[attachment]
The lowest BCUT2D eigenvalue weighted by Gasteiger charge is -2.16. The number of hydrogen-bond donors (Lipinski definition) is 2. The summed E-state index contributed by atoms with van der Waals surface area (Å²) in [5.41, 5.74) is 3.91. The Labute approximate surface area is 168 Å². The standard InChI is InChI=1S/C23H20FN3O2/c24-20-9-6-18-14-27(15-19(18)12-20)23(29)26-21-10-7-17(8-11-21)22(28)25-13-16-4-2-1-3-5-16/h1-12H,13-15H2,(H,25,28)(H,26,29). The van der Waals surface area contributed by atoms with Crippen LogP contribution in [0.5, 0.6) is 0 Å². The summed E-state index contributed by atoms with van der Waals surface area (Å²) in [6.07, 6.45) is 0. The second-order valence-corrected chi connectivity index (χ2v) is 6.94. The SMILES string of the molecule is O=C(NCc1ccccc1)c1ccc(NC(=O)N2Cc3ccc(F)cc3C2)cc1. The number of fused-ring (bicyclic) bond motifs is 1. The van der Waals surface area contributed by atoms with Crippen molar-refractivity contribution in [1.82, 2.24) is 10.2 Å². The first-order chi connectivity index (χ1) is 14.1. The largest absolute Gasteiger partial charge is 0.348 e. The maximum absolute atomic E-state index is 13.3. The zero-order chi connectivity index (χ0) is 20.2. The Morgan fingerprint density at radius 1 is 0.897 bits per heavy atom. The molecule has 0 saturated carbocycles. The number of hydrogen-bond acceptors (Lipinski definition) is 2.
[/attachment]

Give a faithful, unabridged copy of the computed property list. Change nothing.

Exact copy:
The lowest BCUT2D eigenvalue weighted by Gasteiger charge is -2.16. The number of hydrogen-bond donors (Lipinski definition) is 2. The summed E-state index contributed by atoms with van der Waals surface area (Å²) in [5.41, 5.74) is 3.91. The Labute approximate surface area is 168 Å². The standard InChI is InChI=1S/C23H20FN3O2/c24-20-9-6-18-14-27(15-19(18)12-20)23(29)26-21-10-7-17(8-11-21)22(28)25-13-16-4-2-1-3-5-16/h1-12H,13-15H2,(H,25,28)(H,26,29). The van der Waals surface area contributed by atoms with Crippen LogP contribution in [0.5, 0.6) is 0 Å². The summed E-state index contributed by atoms with van der Waals surface area (Å²) in [6.07, 6.45) is 0. The second-order valence-corrected chi connectivity index (χ2v) is 6.94. The SMILES string of the molecule is O=C(NCc1ccccc1)c1ccc(NC(=O)N2Cc3ccc(F)cc3C2)cc1. The number of fused-ring (bicyclic) bond motifs is 1. The van der Waals surface area contributed by atoms with Crippen molar-refractivity contribution in [1.82, 2.24) is 10.2 Å². The first-order chi connectivity index (χ1) is 14.1. The largest absolute Gasteiger partial charge is 0.348 e. The maximum absolute atomic E-state index is 13.3. The zero-order chi connectivity index (χ0) is 20.2. The Morgan fingerprint density at radius 1 is 0.897 bits per heavy atom. The molecule has 0 saturated carbocycles. The number of hydrogen-bond acceptors (Lipinski definition) is 2.